‘Mobius Houston’ to Transform University of Houston Arts District

'Mobius Houston'

Artist rendering of “Mobius Houston” that will be on view at Wilhelmina’s Grove in the UH Arts District for six months.

To the delight of public art enthusiasts and Instagram lovers alike, a new acrylic sculpture that was engineered and assembled in Houston is making its larger-than-life debut in the University of Houston Arts District. The official grand opening for “Mobius Houston” is Friday, Oct. 11.

“Mobius Houston,” by New York-based Uruguayan artist Marta Chilindrón, was specially commissioned by Public Art of the University of Houston System (Public Art UHS) for its inaugural temporary public art installation at Wilhelmina’s Grove. The UH System is the first public university system in Texas to launch a formal temporary public art program. “Mobius Houston” will remain on view at UH for six months.

“With our Temporary Public Art program, we are really looking to position ourselves as a very unique platform where cutting-edge art, higher education and our diverse communities can converge,” said María C. Gaztambide, Public Art UHS director and chief curator. “We want to provide opportunities for artists to experiment with materials that they may not have had the chance to use before, or experiment with issues of scale and medium to truly test new boundaries for themselves and expand the range of their own work.”

For Chilindrón, who is known around the world for her vibrant-colored foldable, collapsible and transformable translucent sculptures, this piece is a significant step outside her comfort zone.  At 11 feet tall and 22 feet wide, “Mobius Houston” is a Texas-sized edition of her smaller 2013 “Mobius” series and her first large-scale public art project in the state.

“I think this piece is powerful because of its weight and size and we have to kind of submit to it,” Chilindrón said. “It’s so large and it’s outdoors. I think the elements will play a great role. The sun and clouds will reflect colors all around it. It’s almost like a stained-glass window.”

Gaztambide, the Public Art team and the artist worked closely with a number of Houston-area plastic and steel fabricators who coupled traditional craftsmanship with emerging technology, such as computer numerical control machining and 3D modeling, to create what they believe is among the largest structural acrylic pieces ever created.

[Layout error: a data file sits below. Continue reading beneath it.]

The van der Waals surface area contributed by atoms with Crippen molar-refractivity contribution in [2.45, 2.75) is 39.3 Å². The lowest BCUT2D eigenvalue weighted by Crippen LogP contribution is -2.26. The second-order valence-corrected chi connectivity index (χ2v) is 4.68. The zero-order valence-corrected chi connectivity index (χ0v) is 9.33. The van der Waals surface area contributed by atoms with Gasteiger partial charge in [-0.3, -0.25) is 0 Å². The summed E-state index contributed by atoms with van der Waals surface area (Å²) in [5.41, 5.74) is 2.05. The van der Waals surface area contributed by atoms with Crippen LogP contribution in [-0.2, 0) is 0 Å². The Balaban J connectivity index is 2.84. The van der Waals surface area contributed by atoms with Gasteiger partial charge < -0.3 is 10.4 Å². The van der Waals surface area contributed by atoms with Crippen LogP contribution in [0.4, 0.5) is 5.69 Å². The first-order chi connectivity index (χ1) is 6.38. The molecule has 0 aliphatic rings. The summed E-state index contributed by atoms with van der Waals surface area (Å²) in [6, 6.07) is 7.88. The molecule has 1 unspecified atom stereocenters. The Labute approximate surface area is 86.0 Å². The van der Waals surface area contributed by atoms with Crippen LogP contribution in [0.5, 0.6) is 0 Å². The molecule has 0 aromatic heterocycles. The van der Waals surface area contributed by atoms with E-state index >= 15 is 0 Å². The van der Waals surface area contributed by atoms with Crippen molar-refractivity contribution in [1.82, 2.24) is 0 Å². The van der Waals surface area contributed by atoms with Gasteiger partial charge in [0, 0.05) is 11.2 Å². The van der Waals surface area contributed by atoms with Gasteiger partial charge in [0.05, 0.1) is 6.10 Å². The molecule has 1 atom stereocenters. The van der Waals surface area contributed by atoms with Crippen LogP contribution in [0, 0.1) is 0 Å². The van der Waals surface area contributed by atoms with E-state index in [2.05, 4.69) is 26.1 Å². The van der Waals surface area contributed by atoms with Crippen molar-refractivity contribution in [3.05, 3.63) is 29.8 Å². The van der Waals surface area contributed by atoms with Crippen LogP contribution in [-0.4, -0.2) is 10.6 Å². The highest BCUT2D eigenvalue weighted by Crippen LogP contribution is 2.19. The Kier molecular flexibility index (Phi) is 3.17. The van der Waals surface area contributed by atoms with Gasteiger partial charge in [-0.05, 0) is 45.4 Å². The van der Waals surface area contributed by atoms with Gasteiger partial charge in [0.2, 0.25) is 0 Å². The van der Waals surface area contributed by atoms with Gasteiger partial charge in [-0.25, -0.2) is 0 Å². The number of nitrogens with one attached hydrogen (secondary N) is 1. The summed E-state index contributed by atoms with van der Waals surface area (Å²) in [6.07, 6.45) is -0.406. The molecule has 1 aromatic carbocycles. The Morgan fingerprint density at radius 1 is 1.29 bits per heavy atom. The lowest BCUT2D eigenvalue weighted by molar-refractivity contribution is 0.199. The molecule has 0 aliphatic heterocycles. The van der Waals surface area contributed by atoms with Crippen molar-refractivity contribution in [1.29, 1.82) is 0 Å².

“It’s a tremendous scale for this material. Each of the nine, one-inch-thick bi-color acrylic panels weighs about 600 pounds,” explained Joe Meppelink, principal of Metalab, the design firm managing the “Mobius Houston” project. “There were some tremendous challenges with the geometry and accuracy needed over pieces as large as this and of course, joining the pieces together. It’s what I would call a deceptively simple piece. It’s a very pure, clean concept, but the execution of it was very tricky.”

The establishment of a new Temporary Public Art program comes at an exciting time as the UH System celebrates Public Art UHS’ 50th anniversary. In 1969, UH became the first university in Texas to adopt a Percent for Art  program. Today there are nearly 700 objects on view at the four UH System institutions: UH, University of Houston-Downtown, University of Houston-Clear Lake and University of Houston-Victoria, as well as the location UH serves in Sugar Land. You can learn more about the Public Art UHS Temporary Public Art program including where to find pieces in the collection by visiting the Public Art UHS website.

/Public Release. View in full here.